Patients and their family members wait for their consultations with Operation Smile medical volunteers on screening day during the April 2018 medical mission in Antsirabe, Madagascar. This mission was one of four medical missions that Operation Smile conducted simultaneously to mark the 10-year anniversary of its work in the country. Across the four sites, which also included Tamatave, Majunga and Antananarivo, 650 potential patients were screened to determine whether or not they were healthy enough to receive surgery during these missions.
Nine-month-old Larissa was one of the more than 200 patients who received a comprehensive health evaluation at the Antsirabe mission site.
Anaesthesiologist Dr. Laura Bertini of Italy checks the vital signs of 4-year-old Brunel. This information provides a baseline of knowledge for anaesthesiologists to make sure that a patient is healthy enough to be put under anaesthesia. It can also reveal underlying conditions that would make surgery unsafe to perform during the mission.
At the Antsirabe patient village, Brunel shares a smile with her father, Armand, after Operation Smile medical volunteers determined that she is healthy enough to receive surgery. Armand shared that some of Brunel’s kindergarten classmates call her, “sima,” which is a derogatory term for “cleft” in the local language of Malagasy. Hopeful for a brighter future for his daughter, he said, “I dream that after surgery, she’ll go to school and be like any other child.”
Mr. Fidelis, pictured here in the centre holding a baby, poses with some of the 42 patients and their family members that he has helped bring to Operation Smile’s care in Madagascar as a patient advocate. Inspired by the life-changing surgery the organisation made possible for his son, Tsilavina, Mr. Fidelis made it his mission to help families affected by cleft by introducing them to Operation Smile, building their trust and personally escorting them to medical mission sites so that their children can receive free and safe surgical care. When asked about his motivation to volunteer, he said, “I know that I have my own problems to take care of, but I have to leave them behind … It is the duty of people who are healthy to help people who are sick.”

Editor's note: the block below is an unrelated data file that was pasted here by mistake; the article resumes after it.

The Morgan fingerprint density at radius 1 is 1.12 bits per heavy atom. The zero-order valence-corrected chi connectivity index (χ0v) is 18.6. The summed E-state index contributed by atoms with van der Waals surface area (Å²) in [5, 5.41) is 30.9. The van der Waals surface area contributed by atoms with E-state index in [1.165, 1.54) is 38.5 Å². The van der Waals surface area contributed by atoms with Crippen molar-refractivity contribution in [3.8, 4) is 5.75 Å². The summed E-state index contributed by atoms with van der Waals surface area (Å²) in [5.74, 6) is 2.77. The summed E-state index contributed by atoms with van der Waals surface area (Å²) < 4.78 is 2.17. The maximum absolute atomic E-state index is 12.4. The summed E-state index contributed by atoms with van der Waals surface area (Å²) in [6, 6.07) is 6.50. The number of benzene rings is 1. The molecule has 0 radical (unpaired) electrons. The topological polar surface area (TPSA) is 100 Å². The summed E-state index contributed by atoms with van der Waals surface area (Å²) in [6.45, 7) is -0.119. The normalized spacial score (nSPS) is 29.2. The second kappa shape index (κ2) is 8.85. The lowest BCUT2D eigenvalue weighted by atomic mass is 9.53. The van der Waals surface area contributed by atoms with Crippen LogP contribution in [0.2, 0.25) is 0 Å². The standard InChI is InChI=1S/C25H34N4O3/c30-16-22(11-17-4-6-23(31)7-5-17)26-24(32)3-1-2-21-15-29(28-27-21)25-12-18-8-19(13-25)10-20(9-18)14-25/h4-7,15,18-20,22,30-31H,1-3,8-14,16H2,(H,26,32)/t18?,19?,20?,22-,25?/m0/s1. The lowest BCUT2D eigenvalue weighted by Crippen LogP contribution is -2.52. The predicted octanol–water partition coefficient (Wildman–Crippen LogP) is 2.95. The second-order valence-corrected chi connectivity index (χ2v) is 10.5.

Patient announcement day has arrived in Antsirabe, and 8-month-old Suhurah is all smiles as she waits with her mother to find out if she was chosen for surgery.
After living with his cleft lip for 11 years, Jean Rolland is happy to learn that he was selected for surgery during the Antsirabe mission.
Five-year-old Genevieve waits with her father to learn whether or not she will receive surgery during the Antsirabe mission. With patient safety as Operation Smile’s top priority, many patients and families have to be dealt the crushing news that they have not been selected for surgery due to the results of their comprehensive health evaluations. In Madagascar, the Operation Smile medical volunteers provide one-on-one consultations with each family to explain why surgery was possible this time around, followed by instructions and support – such as the feeding programme for malnourished and underweight children – designed to increase their chances of being selected for surgery in the future. An added measure of emotional support is offered through “the compassion booth,” where these families talk to a fellow Malagasy mother who has been through the same challenges, emphasising the importance of persevering until their children receive the surgery they deserve.
The infectious energy and bright personalities of sisters Jessica, 10, and Roza, 9, sparked smiles across the Majunga mission site. Accompanied by their father, the sisters travelled 750 kilometres by car for their chances to receive cleft lip surgeries. Their parents are cassava farmers and the girls help around the house and in the fields. For a short time, they attended school, but they stopped going to avoid being bullied. As infants, they were turned away from surgery at a local clinic, and it wasn’t until the family saw a poster for this Operation Smile mission that they began to have hope once again.